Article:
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Supreme Court: All the provisions in a statute have to be read harmoniously

The Hon’ble Supreme Court of India reiterated that all the provisions of a statute have to be read harmoniously. The Special Leave Petition was filed before the Supreme Court challenging the interlocutory orders of the Odisha High Court.

Construction work is being carried out near the Puri Jagannath Temple. The contentions of the petitioner were that subsection (4) of section 20A of the Ancient Monuments and Archaeological Sites and Remains Act(AMASR Act), 1958 clearly states that no permission can be given for carrying out any public work in the prohibited area(area within a radius of 100 meters from the protected monument) after the President has given assent to amendments to the AMSAR act. Therefore, construction in the prohibited area of the temple is illegal. Further, the NMA(National Monuments Authority) is not authorized to give permission for the work.

The respondents argued that the permission for the work which has been given by the NMA(National Monuments Authority) is valid as it is a competent authority as per section 2(da) of the AMASR Act. Further Section 2(dc) of the Act excludes the construction of toilets, drainages, etc. from the definition of ” Construction”.

The respondents also contended that the Hon’ble Supreme Court itself had ordered the construction of separate toilets for men and women in the case of Mrinalini Padhi vs. Union of India and Others. The Court had observed that inconvenience was being caused to the devotees who came to visit the temple in large numbers. This will further help in making the city of Puri a world heritage city. The ASI was also directed to cooperate for the same. Therefore the nature of construction is according to the directions of the Supreme Court.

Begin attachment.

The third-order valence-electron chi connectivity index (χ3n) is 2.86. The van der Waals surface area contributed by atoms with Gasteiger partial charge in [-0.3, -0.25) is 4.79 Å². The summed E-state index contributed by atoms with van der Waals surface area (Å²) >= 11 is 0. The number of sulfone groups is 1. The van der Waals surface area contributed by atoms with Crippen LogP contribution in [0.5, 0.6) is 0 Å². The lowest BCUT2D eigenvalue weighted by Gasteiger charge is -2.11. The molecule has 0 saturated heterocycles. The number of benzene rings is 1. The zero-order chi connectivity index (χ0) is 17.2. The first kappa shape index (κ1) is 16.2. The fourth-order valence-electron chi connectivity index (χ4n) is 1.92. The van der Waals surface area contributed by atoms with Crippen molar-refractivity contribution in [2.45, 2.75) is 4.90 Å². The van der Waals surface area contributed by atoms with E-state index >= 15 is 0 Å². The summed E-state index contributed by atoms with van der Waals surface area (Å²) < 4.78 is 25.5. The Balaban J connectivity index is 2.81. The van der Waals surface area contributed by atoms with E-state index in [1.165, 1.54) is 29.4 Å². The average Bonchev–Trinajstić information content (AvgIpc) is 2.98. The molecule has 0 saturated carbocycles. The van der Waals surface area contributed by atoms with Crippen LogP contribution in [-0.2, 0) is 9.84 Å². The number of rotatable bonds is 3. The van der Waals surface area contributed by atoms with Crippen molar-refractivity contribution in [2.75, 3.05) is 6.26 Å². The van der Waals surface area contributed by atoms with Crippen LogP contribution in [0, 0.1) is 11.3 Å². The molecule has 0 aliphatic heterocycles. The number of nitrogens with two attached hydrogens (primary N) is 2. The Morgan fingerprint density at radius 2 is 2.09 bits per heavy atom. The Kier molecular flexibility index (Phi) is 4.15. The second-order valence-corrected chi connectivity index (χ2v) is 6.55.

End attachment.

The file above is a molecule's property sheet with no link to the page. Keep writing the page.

The Supreme Court accepted the submissions of the respondents. It further held that as far as the provisions of the AMSAR Act are concerned, the provisions of the statute have to be read harmoniously. It observed that:

…………..40. It is a settled principle of law that all the provisions in the statute have to be read harmoniously. It is presumed that each and every provision has been brought by the legislature into the statute book with some purpose. A particular provision cannot be read in isolation and has to be read in context to each other. An attempt has to be made to reconcile all the provisions of the statute together, unless it is impossible.

41. At first blush, the arguments of the appellants on the basis of sub­section (4) of Section 20A of the said Act may
appear to be attractive. But when sub­section (4) of Section 20A of the said Act is read in harmony with clause (dc) of
Section 2 and the provisions of Sections 20C and 20D of the said Act, we find that the submission that no construction at all can be made in the prohibited area or the regulated area would be unsustainable.”

The Court held that such construction is necessary for the public interest. It also made a remark that these days Public Interest Litigations are either Publicity Interest Litigations or Personal Interest Litigations and filing of such PILs should be avoided to save judicial time.

Case: ARDHENDU KUMAR DAS vs. THE STATE OF ODISHA AND ORS.

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